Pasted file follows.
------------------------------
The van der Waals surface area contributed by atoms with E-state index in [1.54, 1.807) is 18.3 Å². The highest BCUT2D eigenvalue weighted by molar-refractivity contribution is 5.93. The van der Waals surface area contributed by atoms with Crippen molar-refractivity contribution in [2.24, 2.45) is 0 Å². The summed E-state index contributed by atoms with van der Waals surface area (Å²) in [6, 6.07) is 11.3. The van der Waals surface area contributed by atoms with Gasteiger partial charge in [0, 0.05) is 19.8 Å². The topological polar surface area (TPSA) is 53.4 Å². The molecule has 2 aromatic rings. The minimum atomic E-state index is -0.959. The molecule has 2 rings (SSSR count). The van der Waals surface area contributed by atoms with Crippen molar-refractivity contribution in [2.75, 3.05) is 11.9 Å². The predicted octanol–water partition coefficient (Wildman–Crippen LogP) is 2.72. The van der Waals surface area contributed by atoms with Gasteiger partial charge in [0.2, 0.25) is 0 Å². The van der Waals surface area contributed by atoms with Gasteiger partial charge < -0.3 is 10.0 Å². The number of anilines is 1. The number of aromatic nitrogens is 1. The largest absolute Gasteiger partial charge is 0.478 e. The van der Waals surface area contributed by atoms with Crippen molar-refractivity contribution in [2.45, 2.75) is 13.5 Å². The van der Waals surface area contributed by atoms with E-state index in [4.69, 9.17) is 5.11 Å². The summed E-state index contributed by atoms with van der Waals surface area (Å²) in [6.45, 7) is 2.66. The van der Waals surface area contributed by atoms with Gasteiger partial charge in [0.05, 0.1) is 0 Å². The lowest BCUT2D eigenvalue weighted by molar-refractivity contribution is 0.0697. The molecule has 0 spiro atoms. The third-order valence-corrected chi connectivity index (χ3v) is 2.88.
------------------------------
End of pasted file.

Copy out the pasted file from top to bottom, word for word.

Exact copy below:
The van der Waals surface area contributed by atoms with E-state index in [1.54, 1.807) is 18.3 Å². The highest BCUT2D eigenvalue weighted by molar-refractivity contribution is 5.93. The van der Waals surface area contributed by atoms with Crippen molar-refractivity contribution in [2.24, 2.45) is 0 Å². The summed E-state index contributed by atoms with van der Waals surface area (Å²) in [6, 6.07) is 11.3. The van der Waals surface area contributed by atoms with Gasteiger partial charge in [0, 0.05) is 19.8 Å². The topological polar surface area (TPSA) is 53.4 Å². The molecule has 2 aromatic rings. The minimum atomic E-state index is -0.959. The molecule has 2 rings (SSSR count). The van der Waals surface area contributed by atoms with Crippen molar-refractivity contribution in [2.75, 3.05) is 11.9 Å². The predicted octanol–water partition coefficient (Wildman–Crippen LogP) is 2.72. The van der Waals surface area contributed by atoms with Gasteiger partial charge in [0.2, 0.25) is 0 Å². The van der Waals surface area contributed by atoms with Gasteiger partial charge < -0.3 is 10.0 Å². The number of anilines is 1. The number of aromatic nitrogens is 1. The largest absolute Gasteiger partial charge is 0.478 e. The van der Waals surface area contributed by atoms with Crippen molar-refractivity contribution in [2.45, 2.75) is 13.5 Å². The van der Waals surface area contributed by atoms with E-state index in [4.69, 9.17) is 5.11 Å². The summed E-state index contributed by atoms with van der Waals surface area (Å²) in [6.45, 7) is 2.66. The van der Waals surface area contributed by atoms with Gasteiger partial charge in [0.05, 0.1) is 0 Å². The lowest BCUT2D eigenvalue weighted by molar-refractivity contribution is 0.0697. The molecule has 0 spiro atoms. The third-order valence-corrected chi connectivity index (χ3v) is 2.88.